AIPH35 — Public History and Borders
A province of two dictatorships and its public memory revisited (by Giorgio Mezzalira & Hannes Obermair)
The Bolzano region (South Tyrol) ranks among those, not so frequent, territories that shared two dictatorships, the Italian fascism and the German nazism as well. As it happens, the so-called "Ventennio", lasting from 1922 to 1943, has been replaced by two years of Nazi rule (1943-1945), and both totalitarian periods were actively forged by the local elites even during the forced Italianization perpetrated by the Fascists first, and the darkest moments of the Nazi genocide later. Both fascisms partly went hand in hand, and to some extent competed against each other. This double-bind-situation led in 1939 to the South Tyrol Option Agreement between Hitler and Mussolini as an attempt to solve the conflicting claims between German and Italian nationalism over the territory by means of racist biopolitics. The population were given the "option" of either emigrating to Nazi Germany (of which Austria was a part after the 1938 Anschluss) or remaining in Fascist Italy and being forcibly integrated into the mainstream Italian culture, losing their language and cultural heritage; a large majority opted to move to Germany. This very peculiar background initially led in the aftermath of World War II to some very biased elaborations which only in recents years have been replaced by more balanced and reflected accounts. The traditional historiography on the above mentioned topics was basically ethnocentric and could not live up to the remnants of the totalitarian periods which over a long period remained identitarian symbols. Only during the last decade, there have been various attempts to cope with the fascist and nazi legacy within the public space. For instance, the remaining outer perimeter of the former Bolzano's Nazi concentration camp has been preserved and transformed into a memorial, along with two other memory sites dedicated to the inmates of the camp and their hard time. Also the still existing Monument to Victory, erected in 1926-28 on direct order of the Italian dictator Mussolini, has only recently been used as the site of a comprehensive permanent exhibition, dealing with the fascist and nazi period. In 2016, the initiative has been granted a special commendation by the Judging Panel of the European Museum of the Year Award which pointed out that "the exhibition reintegrates a controversial monument, which has long served as the focal point of battles over politics, culture, and regional identity," adding that "the project is a highly courageous and professional initiative to promote humanism, tolerance and democracy."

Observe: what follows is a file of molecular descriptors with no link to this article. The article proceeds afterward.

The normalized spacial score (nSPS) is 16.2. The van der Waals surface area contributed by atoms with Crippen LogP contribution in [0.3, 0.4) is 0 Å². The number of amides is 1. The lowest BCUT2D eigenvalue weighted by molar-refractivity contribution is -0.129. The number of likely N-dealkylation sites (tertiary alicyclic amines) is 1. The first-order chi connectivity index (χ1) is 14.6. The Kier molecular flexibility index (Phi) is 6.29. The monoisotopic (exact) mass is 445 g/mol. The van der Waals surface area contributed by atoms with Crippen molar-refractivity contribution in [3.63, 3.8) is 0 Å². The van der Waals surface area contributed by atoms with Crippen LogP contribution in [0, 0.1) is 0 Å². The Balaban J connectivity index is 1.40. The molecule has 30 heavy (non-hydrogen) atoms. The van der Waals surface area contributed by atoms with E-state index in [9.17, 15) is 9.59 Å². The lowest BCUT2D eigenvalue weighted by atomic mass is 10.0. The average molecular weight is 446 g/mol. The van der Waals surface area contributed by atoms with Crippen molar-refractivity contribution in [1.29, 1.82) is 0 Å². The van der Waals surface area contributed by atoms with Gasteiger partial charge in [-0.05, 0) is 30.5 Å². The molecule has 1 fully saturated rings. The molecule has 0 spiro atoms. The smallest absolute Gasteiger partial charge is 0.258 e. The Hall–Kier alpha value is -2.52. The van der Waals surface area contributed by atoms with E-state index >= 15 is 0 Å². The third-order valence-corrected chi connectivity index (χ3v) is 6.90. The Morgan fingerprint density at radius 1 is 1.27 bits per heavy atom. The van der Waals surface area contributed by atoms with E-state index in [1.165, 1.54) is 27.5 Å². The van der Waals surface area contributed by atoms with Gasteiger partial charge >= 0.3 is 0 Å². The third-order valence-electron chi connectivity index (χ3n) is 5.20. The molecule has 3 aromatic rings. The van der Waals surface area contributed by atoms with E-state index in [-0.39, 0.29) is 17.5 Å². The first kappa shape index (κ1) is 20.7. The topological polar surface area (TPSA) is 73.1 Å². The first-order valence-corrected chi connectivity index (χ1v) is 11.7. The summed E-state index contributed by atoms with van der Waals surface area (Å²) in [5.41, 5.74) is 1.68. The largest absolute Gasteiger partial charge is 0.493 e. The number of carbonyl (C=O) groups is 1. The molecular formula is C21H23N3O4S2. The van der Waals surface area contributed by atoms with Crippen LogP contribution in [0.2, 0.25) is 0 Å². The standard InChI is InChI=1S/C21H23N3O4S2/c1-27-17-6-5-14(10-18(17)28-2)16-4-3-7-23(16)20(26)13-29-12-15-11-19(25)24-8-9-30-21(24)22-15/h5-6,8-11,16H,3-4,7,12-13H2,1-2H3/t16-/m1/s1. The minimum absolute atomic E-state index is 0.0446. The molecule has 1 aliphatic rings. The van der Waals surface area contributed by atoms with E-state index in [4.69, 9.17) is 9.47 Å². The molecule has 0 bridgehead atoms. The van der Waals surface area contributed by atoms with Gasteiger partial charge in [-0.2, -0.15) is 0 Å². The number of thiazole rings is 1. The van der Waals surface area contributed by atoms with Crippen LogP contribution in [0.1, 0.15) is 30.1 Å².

Similarly to the Monument to Victory, and as a sort of extension of the there installed exhibition, in 2017 also the monumental fascist bas-relief still existing on the front of the former Casa Littoria palace of Bozen-Bolzano underwent a historical-artistic intervention which now displays a quotation of the famous antifascist philosopher Hannah Arendt. While these important goals have been almost recently achieved, it still remains to assess, whether and how the South Tyrolean historic and didactic experience could be further improved by new elements aiming at an ongoing and long term transformation of public perception and appreciation of 20th century history.
On 25 June 2016, Austria's President Heinz Fischer and his wife Margit Fischer paid an official visit to the permanent exhibition displayed in the Monument to Victory.
The permanent exhibition within the Monument to Victory has been granted one of the Special Commendations of the EMYA-Price 2016!
From the statement of the International Jury: "The exhibition reintegrates a controversial monument, which has long served as the focal point of battles over politics, culture, and regional identity. The project is a highly courageous and professional initiative to promote humanism, tolerance and democracy."
The European Museum Forum has revealed the 49 nominees for the European Museum of the Year Award 2016, and the BZ '18-'45-Exhibition is among them!
Conference at the University of Hildesheim (Germany), January 12, 2015